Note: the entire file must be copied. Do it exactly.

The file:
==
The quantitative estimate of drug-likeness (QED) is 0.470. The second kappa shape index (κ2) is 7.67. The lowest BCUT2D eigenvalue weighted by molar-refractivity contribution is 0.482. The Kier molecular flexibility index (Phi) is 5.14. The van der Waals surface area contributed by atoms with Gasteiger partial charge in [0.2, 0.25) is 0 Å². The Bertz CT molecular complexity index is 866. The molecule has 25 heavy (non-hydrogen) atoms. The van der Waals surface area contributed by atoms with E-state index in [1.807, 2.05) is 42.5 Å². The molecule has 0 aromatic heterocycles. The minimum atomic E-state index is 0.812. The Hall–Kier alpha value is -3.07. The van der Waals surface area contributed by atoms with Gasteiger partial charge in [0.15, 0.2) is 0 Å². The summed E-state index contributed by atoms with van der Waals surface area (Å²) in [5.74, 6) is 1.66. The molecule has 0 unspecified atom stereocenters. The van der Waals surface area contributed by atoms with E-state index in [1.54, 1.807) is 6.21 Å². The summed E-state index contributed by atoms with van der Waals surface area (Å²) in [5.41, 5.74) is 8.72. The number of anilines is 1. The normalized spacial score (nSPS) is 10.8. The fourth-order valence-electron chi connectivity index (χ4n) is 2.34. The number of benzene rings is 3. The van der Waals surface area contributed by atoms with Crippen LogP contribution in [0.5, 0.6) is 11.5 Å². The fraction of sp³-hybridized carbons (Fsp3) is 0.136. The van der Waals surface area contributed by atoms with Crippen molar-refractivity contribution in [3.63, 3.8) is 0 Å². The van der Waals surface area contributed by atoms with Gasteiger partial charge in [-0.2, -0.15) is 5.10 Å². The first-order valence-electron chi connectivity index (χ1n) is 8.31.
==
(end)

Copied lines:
The quantitative estimate of drug-likeness (QED) is 0.470. The second kappa shape index (κ2) is 7.67. The lowest BCUT2D eigenvalue weighted by molar-refractivity contribution is 0.482. The Kier molecular flexibility index (Phi) is 5.14. The van der Waals surface area contributed by atoms with Gasteiger partial charge in [0.2, 0.25) is 0 Å². The Bertz CT molecular complexity index is 866. The molecule has 25 heavy (non-hydrogen) atoms. The van der Waals surface area contributed by atoms with E-state index in [1.807, 2.05) is 42.5 Å². The molecule has 0 aromatic heterocycles. The minimum atomic E-state index is 0.812. The Hall–Kier alpha value is -3.07. The van der Waals surface area contributed by atoms with Gasteiger partial charge in [0.15, 0.2) is 0 Å². The summed E-state index contributed by atoms with van der Waals surface area (Å²) in [5.74, 6) is 1.66. The molecule has 0 unspecified atom stereocenters. The van der Waals surface area contributed by atoms with E-state index in [1.54, 1.807) is 6.21 Å². The summed E-state index contributed by atoms with van der Waals surface area (Å²) in [5.41, 5.74) is 8.72. The number of anilines is 1. The normalized spacial score (nSPS) is 10.8. The fourth-order valence-electron chi connectivity index (χ4n) is 2.34. The number of benzene rings is 3. The van der Waals surface area contributed by atoms with Crippen LogP contribution in [0.5, 0.6) is 11.5 Å². The fraction of sp³-hybridized carbons (Fsp3) is 0.136. The van der Waals surface area contributed by atoms with Crippen molar-refractivity contribution in [3.63, 3.8) is 0 Å². The van der Waals surface area contributed by atoms with Gasteiger partial charge in [-0.2, -0.15) is 5.10 Å². The first-order valence-electron chi connectivity index (χ1n) is 8.31.